Hearing from Bergesen and Gregg

SARASOTA, Fla. - That escalated quickly. I mean, that really got out of hand fast. It jumped up a notch.

The Astros lead the Orioles, 14-4, in the ninth. They’re outhitting the Orioles, 15-4.

Ryan Drese was charged with five runs and seven hits in three innings. That’s no way to compete for a starting job.


Kevin Gregg talked about the mechanical adjustment, which didn’t prevent him from serving up Brett Wallace’s grand slam.

(Is it just me, or has Wallace already played for half the teams in the majors?)

“Me and Goose (Mark Connor) have been working on, for the last week, some mechanical changes. Obviously, they are not turning into good results on the field. Tinker with one thing and it messes up another thing,” said Gregg, who didn’t allow a run in his first four appearances.

“I know I threw the ball well early, but it was something they thought I should try to change and improve. I tried to make that adjustment a little bit but it is throwing off some other mechanics in the midst of it. So Goose said we’ll take a step back, go back to where we were and see how that works.”

Asked what he’s working on, Gregg said, “Leaning forward instead of leaning back a little back when you come down on the mound. He wanted me to lean forward, but by leaning forward I was kind of drifting toward the third base side and I was cutting myself off, and now I can’t get anything back over across the plate. It’s a little thing. He thought it might help me out to kind of lean forward. Obviously, it’s not working very well. So we’ll make the adjustment and go back the other way.”

The purpose of leaning forward is to “be a little more on-balance and not try to control the way the ball sinks,” he said. “If you lean back and kind of lean away from it, the ball kind of has the sense to run across instead of sink. So you try to go this way get the ball to go down. So I am going this way, but I can’t get anything to go back across the other side of the plate. The cutters and curveballs I throw they go up the plate this way because I am throwing against my body and I am not aligning my hips and shoulders.”

Brad Bergesen also has made a few adjustments over the last few days.

“Working more on my sinker,” he said. “I was really actually happy with how I threw my sinker today. Got in a little jam and gave up the big hit, but overall, there was a lot of positives to take out of today. My pitch count was down. Those are little things that I was happy about and try to focus on.”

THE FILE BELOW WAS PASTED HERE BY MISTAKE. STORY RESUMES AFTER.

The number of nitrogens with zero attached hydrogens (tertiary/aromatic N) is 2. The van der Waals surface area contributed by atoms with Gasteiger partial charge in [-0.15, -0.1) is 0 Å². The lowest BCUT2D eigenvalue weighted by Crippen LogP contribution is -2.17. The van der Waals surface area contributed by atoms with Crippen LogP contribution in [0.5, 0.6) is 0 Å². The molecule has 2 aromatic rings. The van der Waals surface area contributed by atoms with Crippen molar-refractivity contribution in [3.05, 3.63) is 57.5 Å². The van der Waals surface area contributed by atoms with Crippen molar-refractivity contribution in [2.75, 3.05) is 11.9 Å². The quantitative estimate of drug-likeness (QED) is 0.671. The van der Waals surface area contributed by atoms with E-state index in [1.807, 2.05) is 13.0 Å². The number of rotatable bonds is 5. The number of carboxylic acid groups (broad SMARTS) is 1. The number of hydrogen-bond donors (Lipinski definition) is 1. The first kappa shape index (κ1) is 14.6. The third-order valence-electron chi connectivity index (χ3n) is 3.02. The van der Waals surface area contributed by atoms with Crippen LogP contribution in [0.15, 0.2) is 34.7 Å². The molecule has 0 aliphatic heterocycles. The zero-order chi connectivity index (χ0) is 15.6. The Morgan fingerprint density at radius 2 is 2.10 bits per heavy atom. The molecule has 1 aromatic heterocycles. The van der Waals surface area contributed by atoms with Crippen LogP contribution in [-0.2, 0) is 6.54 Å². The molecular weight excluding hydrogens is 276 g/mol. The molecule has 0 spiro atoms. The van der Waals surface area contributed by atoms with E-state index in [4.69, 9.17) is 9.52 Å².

He could do without the four-pitch walks.

“That’s not good,” he said. “I try to make my living throwing strikes, so for me to walk two straight guys on four pitches is not a good thing for me. It’s spring, it’s March. It’s never OK, but we’re getting our work in right now. Just got to keep working on that.”

Bergesen has allowed nine earned runs and 16 hits, with five walks, in his last 9 2/3 innings.

“I know that the numbers aren’t good the last three outings, but it’s early, it’s spring training,” he said. “We’re competitors, so you never like having those type of numbers or giving up runs, but at the same time, you’re not going to let that affect you mentally right now. It’s still way too early. You can’t let those start getting to you ever, and definitely not in spring. You wait for the season for that.”

Bergesen threw in the bullpen instead of coming out for the fifth inning.

“I didn’t know what the plan was,” he said. “I thought I was going to go five. I thought I was going to go back out there, but they said the plan all along was just four innings for me. He had me just go down and finish up with another 25 or 30 pitches in the bullpen.”

So where does he need to be before the opener?

“I think just putting it all together, just getting in a rhythm, finding a tempo for myself, just attacking guys like I did, getting ahead of guys,” he said. “That allows me to get strike one and strike two, and then I can go to work on guys. That’s really my style, so that’s where I need to get to these next couple starts.”

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